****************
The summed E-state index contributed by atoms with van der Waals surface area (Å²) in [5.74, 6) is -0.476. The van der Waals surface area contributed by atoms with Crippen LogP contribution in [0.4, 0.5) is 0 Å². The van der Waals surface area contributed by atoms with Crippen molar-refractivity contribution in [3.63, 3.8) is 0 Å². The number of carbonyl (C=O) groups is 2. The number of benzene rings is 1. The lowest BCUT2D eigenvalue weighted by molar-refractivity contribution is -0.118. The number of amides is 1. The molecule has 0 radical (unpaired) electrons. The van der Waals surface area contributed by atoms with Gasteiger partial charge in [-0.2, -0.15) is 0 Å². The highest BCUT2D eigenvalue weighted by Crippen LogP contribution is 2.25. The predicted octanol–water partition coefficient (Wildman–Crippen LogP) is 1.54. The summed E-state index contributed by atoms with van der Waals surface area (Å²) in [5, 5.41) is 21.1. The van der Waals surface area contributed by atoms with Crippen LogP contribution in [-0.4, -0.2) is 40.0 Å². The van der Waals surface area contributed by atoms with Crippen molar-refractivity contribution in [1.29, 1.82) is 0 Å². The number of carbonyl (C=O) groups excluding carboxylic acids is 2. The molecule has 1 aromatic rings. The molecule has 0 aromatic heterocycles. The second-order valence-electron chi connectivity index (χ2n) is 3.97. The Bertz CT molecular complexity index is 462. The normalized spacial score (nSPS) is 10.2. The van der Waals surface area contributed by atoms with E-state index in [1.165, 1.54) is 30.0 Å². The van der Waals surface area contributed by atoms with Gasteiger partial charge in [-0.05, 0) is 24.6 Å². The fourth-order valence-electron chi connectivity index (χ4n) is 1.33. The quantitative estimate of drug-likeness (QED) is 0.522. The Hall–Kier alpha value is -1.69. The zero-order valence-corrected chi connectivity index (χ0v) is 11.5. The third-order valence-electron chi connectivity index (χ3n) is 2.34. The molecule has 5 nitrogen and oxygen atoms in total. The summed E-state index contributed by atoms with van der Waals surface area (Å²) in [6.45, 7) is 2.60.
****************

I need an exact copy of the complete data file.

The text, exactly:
The summed E-state index contributed by atoms with van der Waals surface area (Å²) in [5.74, 6) is -0.476. The van der Waals surface area contributed by atoms with Crippen LogP contribution in [0.4, 0.5) is 0 Å². The van der Waals surface area contributed by atoms with Crippen molar-refractivity contribution in [3.63, 3.8) is 0 Å². The number of carbonyl (C=O) groups is 2. The number of benzene rings is 1. The lowest BCUT2D eigenvalue weighted by molar-refractivity contribution is -0.118. The number of amides is 1. The molecule has 0 radical (unpaired) electrons. The van der Waals surface area contributed by atoms with Gasteiger partial charge in [-0.2, -0.15) is 0 Å². The highest BCUT2D eigenvalue weighted by Crippen LogP contribution is 2.25. The predicted octanol–water partition coefficient (Wildman–Crippen LogP) is 1.54. The summed E-state index contributed by atoms with van der Waals surface area (Å²) in [5, 5.41) is 21.1. The van der Waals surface area contributed by atoms with Crippen LogP contribution in [-0.4, -0.2) is 40.0 Å². The van der Waals surface area contributed by atoms with Crippen molar-refractivity contribution in [1.29, 1.82) is 0 Å². The number of carbonyl (C=O) groups excluding carboxylic acids is 2. The molecule has 1 aromatic rings. The molecule has 0 aromatic heterocycles. The second-order valence-electron chi connectivity index (χ2n) is 3.97. The Bertz CT molecular complexity index is 462. The normalized spacial score (nSPS) is 10.2. The van der Waals surface area contributed by atoms with E-state index in [1.165, 1.54) is 30.0 Å². The van der Waals surface area contributed by atoms with Gasteiger partial charge in [-0.05, 0) is 24.6 Å². The fourth-order valence-electron chi connectivity index (χ4n) is 1.33. The quantitative estimate of drug-likeness (QED) is 0.522. The Hall–Kier alpha value is -1.69. The zero-order valence-corrected chi connectivity index (χ0v) is 11.5. The third-order valence-electron chi connectivity index (χ3n) is 2.34. The molecule has 5 nitrogen and oxygen atoms in total. The summed E-state index contributed by atoms with van der Waals surface area (Å²) in [6.45, 7) is 2.60.